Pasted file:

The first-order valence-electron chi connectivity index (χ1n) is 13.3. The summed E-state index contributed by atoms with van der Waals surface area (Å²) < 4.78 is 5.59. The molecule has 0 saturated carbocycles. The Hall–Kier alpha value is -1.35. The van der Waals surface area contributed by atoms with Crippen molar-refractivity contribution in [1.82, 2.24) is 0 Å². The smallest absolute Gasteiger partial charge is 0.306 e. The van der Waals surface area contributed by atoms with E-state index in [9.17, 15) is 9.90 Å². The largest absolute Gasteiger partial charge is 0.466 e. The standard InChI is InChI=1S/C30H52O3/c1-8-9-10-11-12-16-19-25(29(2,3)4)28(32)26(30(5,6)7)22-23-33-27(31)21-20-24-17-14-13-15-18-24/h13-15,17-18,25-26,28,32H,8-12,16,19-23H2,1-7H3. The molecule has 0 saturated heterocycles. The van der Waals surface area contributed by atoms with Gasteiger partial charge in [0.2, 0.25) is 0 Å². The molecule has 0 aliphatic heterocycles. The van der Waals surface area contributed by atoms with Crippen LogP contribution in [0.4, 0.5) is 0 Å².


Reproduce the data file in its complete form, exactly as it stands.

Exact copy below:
The first-order valence-electron chi connectivity index (χ1n) is 13.3. The summed E-state index contributed by atoms with van der Waals surface area (Å²) < 4.78 is 5.59. The molecule has 0 saturated carbocycles. The Hall–Kier alpha value is -1.35. The van der Waals surface area contributed by atoms with Crippen molar-refractivity contribution in [1.82, 2.24) is 0 Å². The smallest absolute Gasteiger partial charge is 0.306 e. The van der Waals surface area contributed by atoms with E-state index in [9.17, 15) is 9.90 Å². The largest absolute Gasteiger partial charge is 0.466 e. The standard InChI is InChI=1S/C30H52O3/c1-8-9-10-11-12-16-19-25(29(2,3)4)28(32)26(30(5,6)7)22-23-33-27(31)21-20-24-17-14-13-15-18-24/h13-15,17-18,25-26,28,32H,8-12,16,19-23H2,1-7H3. The molecule has 0 saturated heterocycles. The van der Waals surface area contributed by atoms with Gasteiger partial charge in [0.2, 0.25) is 0 Å². The molecule has 0 aliphatic heterocycles. The van der Waals surface area contributed by atoms with Crippen LogP contribution in [0.4, 0.5) is 0 Å².